Eleven Ways to Practice Resurrection Now
- Refuse to identify with negative, blaming, antagonistic, or fearful thoughts (though you cannot stop “having” them.)
- Apologize when you hurt another person or situation.
- Undo your mistakes by some positive action toward the offended person or situation.
- Do not indulge or believe your False Self—that which is concocted by your mind and society’s expectations.
- Choose your True Self—your radical union with God—as often as possible throughout the day.
- Always seek to change yourself before trying to change others.
- Choose as much as possible to serve rather than be served.
- Whenever possible, seek the common good over your mere private good.
- Give preference to those who are in pain, excluded, or disabled in any way.
- Seek just systems and policies rather than mere charity for others.
- Never doubt that it is all about love in the end!
–Richard Rohr, “Immortal Diamond”
Spirituality and You is a contribution by Jennings’ Director of Mission and Ministry, Sister Valerie Sweeney, SND.
It’s National Healthcare Decisions Week , have you had a conversation with the people you love?
Jennings and Jennings Hospice, along with other national, state and community organizations, are taking part in an effort to highlight the importance of advance healthcare decision-making—an effort that has culminated in the formal designation of April 16 as National Healthcare Decisions Day (NHDD). As a participating organization, Jennings and Jennings Hospice are providing information and tools for the public to talk about their wishes with family, friends and healthcare providers, and execute written advance directives (healthcare power of attorney and living will) in accordance with Ohio state laws.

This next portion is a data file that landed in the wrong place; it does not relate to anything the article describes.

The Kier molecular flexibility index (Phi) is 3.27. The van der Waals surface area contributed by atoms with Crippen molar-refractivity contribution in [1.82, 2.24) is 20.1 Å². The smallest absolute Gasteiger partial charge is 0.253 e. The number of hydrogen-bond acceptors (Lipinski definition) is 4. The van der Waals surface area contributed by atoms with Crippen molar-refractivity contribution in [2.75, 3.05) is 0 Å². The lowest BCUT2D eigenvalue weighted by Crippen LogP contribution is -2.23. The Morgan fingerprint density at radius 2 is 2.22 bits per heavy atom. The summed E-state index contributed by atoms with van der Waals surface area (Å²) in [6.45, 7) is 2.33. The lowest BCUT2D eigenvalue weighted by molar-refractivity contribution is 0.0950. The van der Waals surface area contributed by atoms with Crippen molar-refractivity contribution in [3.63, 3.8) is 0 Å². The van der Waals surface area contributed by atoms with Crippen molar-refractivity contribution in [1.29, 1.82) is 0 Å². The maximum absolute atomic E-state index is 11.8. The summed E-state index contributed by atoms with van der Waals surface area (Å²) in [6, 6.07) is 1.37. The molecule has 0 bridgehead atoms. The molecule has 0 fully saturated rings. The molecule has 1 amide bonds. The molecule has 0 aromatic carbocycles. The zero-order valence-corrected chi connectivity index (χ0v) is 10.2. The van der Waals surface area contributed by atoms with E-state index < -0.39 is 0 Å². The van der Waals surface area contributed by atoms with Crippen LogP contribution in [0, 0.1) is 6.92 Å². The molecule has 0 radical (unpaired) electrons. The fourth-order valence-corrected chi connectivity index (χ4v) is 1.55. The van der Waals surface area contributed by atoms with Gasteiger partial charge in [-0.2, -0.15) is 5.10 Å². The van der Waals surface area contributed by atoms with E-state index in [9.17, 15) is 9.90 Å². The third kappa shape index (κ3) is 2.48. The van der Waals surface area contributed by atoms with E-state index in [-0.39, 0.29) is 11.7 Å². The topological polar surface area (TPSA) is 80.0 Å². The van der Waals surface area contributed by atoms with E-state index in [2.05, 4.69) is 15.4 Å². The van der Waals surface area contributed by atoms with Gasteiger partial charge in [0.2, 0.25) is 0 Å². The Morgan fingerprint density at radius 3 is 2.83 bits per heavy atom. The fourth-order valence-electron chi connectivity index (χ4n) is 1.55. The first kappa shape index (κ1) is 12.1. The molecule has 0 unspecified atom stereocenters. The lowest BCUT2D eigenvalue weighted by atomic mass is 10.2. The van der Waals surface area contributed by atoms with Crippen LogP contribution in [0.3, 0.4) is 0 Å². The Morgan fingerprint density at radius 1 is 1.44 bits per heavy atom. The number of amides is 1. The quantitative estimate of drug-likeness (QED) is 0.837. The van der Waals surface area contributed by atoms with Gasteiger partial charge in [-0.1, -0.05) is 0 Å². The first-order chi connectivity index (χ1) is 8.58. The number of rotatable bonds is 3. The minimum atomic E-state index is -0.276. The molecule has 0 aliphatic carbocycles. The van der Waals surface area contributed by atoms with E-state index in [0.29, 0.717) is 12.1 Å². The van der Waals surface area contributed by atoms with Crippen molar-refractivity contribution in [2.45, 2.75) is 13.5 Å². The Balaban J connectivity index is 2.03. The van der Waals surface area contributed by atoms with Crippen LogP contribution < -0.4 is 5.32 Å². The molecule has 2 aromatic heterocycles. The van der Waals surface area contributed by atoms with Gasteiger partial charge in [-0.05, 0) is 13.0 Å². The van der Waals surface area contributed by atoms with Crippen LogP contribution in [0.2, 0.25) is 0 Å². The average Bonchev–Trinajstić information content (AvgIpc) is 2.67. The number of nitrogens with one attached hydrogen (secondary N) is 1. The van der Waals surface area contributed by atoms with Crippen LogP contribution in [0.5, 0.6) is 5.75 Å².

Specifically, from April 16 – April 21, Jennings Hospice is welcoming the public throughout the day to call for free information about advance care planning and advance directive forms or with questions about palliative care, comfort care and end-of-life care.
“As a result of National Healthcare Decisions Day, we hope many more people in our community will have thoughtful conversations about their healthcare decisions and complete reliable advance directives to make their wishes known,” said Judi Makan, Administrator of Jennings Hospice. “Fewer families and healthcare providers will have to struggle with making difficult healthcare decisions in the absence of guidance from the patient, and healthcare providers and facilities will be better equipped to address advance healthcare planning issues before a crisis and be better able to honor patient wishes when the time comes to do so.”
For more information about National Healthcare Decision Day, please visit www.nhdd.org.